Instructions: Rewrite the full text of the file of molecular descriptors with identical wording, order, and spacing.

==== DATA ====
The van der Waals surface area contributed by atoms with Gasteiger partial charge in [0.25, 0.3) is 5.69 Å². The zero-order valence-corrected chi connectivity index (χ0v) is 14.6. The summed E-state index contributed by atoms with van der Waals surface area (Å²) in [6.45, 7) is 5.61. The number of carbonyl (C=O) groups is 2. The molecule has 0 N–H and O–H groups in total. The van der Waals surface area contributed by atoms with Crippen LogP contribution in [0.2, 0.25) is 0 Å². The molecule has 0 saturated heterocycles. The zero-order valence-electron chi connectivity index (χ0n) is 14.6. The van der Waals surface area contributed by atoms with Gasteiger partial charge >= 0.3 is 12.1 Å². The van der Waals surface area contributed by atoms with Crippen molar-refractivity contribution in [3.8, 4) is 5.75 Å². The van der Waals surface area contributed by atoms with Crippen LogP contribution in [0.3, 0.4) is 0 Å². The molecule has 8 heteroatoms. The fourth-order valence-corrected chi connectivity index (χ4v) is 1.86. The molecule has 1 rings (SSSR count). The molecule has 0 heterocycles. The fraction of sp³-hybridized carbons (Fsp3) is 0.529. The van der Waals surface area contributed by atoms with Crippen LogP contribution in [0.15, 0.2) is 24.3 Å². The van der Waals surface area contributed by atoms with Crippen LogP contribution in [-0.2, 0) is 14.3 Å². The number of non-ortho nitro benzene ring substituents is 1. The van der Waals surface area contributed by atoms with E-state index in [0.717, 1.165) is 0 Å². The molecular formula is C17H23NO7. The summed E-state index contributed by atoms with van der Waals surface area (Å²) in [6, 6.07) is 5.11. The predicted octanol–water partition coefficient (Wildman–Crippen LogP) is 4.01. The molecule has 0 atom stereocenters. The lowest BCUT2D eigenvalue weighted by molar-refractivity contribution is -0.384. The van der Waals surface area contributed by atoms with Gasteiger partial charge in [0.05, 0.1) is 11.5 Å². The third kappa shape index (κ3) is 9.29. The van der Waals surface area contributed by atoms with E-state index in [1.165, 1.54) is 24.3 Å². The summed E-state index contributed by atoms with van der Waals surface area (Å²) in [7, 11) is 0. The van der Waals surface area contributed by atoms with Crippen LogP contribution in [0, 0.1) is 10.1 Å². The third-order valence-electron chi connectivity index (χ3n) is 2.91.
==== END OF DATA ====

The van der Waals surface area contributed by atoms with Gasteiger partial charge in [0.25, 0.3) is 5.69 Å². The zero-order valence-corrected chi connectivity index (χ0v) is 14.6. The summed E-state index contributed by atoms with van der Waals surface area (Å²) in [6.45, 7) is 5.61. The number of carbonyl (C=O) groups is 2. The molecule has 0 N–H and O–H groups in total. The van der Waals surface area contributed by atoms with Crippen LogP contribution in [0.2, 0.25) is 0 Å². The molecule has 0 saturated heterocycles. The zero-order valence-electron chi connectivity index (χ0n) is 14.6. The van der Waals surface area contributed by atoms with Gasteiger partial charge >= 0.3 is 12.1 Å². The van der Waals surface area contributed by atoms with Crippen molar-refractivity contribution in [3.8, 4) is 5.75 Å². The van der Waals surface area contributed by atoms with Crippen LogP contribution in [0.3, 0.4) is 0 Å². The molecule has 8 heteroatoms. The fourth-order valence-corrected chi connectivity index (χ4v) is 1.86. The molecule has 1 rings (SSSR count). The molecule has 0 heterocycles. The fraction of sp³-hybridized carbons (Fsp3) is 0.529. The van der Waals surface area contributed by atoms with Crippen LogP contribution in [0.15, 0.2) is 24.3 Å². The van der Waals surface area contributed by atoms with Crippen LogP contribution in [-0.2, 0) is 14.3 Å². The number of non-ortho nitro benzene ring substituents is 1. The van der Waals surface area contributed by atoms with E-state index in [0.717, 1.165) is 0 Å². The molecular formula is C17H23NO7. The summed E-state index contributed by atoms with van der Waals surface area (Å²) in [6, 6.07) is 5.11. The predicted octanol–water partition coefficient (Wildman–Crippen LogP) is 4.01. The molecule has 0 atom stereocenters. The lowest BCUT2D eigenvalue weighted by molar-refractivity contribution is -0.384. The van der Waals surface area contributed by atoms with Gasteiger partial charge in [0.05, 0.1) is 11.5 Å². The third kappa shape index (κ3) is 9.29. The van der Waals surface area contributed by atoms with E-state index in [1.165, 1.54) is 24.3 Å². The summed E-state index contributed by atoms with van der Waals surface area (Å²) in [7, 11) is 0. The van der Waals surface area contributed by atoms with Crippen LogP contribution in [0, 0.1) is 10.1 Å². The third-order valence-electron chi connectivity index (χ3n) is 2.91.